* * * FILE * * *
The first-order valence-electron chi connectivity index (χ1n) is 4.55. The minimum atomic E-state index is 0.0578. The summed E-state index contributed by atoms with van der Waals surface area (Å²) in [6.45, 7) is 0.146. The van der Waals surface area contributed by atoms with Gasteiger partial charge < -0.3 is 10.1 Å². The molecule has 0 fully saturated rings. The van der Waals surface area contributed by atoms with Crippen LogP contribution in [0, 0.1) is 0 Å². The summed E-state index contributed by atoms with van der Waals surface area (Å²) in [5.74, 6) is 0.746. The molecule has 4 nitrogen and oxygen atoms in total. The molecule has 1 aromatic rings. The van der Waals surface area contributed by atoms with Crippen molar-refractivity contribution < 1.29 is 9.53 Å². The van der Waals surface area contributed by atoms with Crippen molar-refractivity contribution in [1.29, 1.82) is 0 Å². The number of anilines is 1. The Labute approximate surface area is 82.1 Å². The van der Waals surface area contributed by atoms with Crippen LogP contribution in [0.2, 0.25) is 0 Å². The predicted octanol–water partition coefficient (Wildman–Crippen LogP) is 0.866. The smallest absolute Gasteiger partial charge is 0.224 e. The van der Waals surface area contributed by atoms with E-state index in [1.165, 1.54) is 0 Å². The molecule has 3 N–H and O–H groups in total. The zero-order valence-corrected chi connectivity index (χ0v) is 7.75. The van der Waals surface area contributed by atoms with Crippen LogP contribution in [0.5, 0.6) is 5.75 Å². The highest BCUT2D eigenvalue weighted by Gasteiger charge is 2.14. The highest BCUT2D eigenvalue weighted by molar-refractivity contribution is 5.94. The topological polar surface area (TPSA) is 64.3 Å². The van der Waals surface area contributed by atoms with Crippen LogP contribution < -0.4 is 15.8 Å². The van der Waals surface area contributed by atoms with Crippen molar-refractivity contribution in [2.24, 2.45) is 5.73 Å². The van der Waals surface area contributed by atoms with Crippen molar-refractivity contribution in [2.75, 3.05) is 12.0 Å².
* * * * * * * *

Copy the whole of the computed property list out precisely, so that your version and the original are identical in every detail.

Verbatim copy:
The first-order valence-electron chi connectivity index (χ1n) is 4.55. The minimum atomic E-state index is 0.0578. The summed E-state index contributed by atoms with van der Waals surface area (Å²) in [6.45, 7) is 0.146. The van der Waals surface area contributed by atoms with Gasteiger partial charge < -0.3 is 10.1 Å². The molecule has 0 fully saturated rings. The van der Waals surface area contributed by atoms with Crippen LogP contribution in [0, 0.1) is 0 Å². The summed E-state index contributed by atoms with van der Waals surface area (Å²) in [5.74, 6) is 0.746. The molecule has 4 nitrogen and oxygen atoms in total. The molecule has 1 aromatic rings. The van der Waals surface area contributed by atoms with Crippen molar-refractivity contribution < 1.29 is 9.53 Å². The van der Waals surface area contributed by atoms with Crippen molar-refractivity contribution in [1.29, 1.82) is 0 Å². The number of anilines is 1. The Labute approximate surface area is 82.1 Å². The van der Waals surface area contributed by atoms with Crippen LogP contribution in [0.2, 0.25) is 0 Å². The predicted octanol–water partition coefficient (Wildman–Crippen LogP) is 0.866. The smallest absolute Gasteiger partial charge is 0.224 e. The van der Waals surface area contributed by atoms with E-state index in [1.165, 1.54) is 0 Å². The molecule has 3 N–H and O–H groups in total. The zero-order valence-corrected chi connectivity index (χ0v) is 7.75. The van der Waals surface area contributed by atoms with Crippen LogP contribution in [0.5, 0.6) is 5.75 Å². The highest BCUT2D eigenvalue weighted by Gasteiger charge is 2.14. The highest BCUT2D eigenvalue weighted by molar-refractivity contribution is 5.94. The topological polar surface area (TPSA) is 64.3 Å². The van der Waals surface area contributed by atoms with Crippen LogP contribution < -0.4 is 15.8 Å². The van der Waals surface area contributed by atoms with Crippen molar-refractivity contribution in [2.24, 2.45) is 5.73 Å². The van der Waals surface area contributed by atoms with Crippen molar-refractivity contribution in [2.75, 3.05) is 12.0 Å².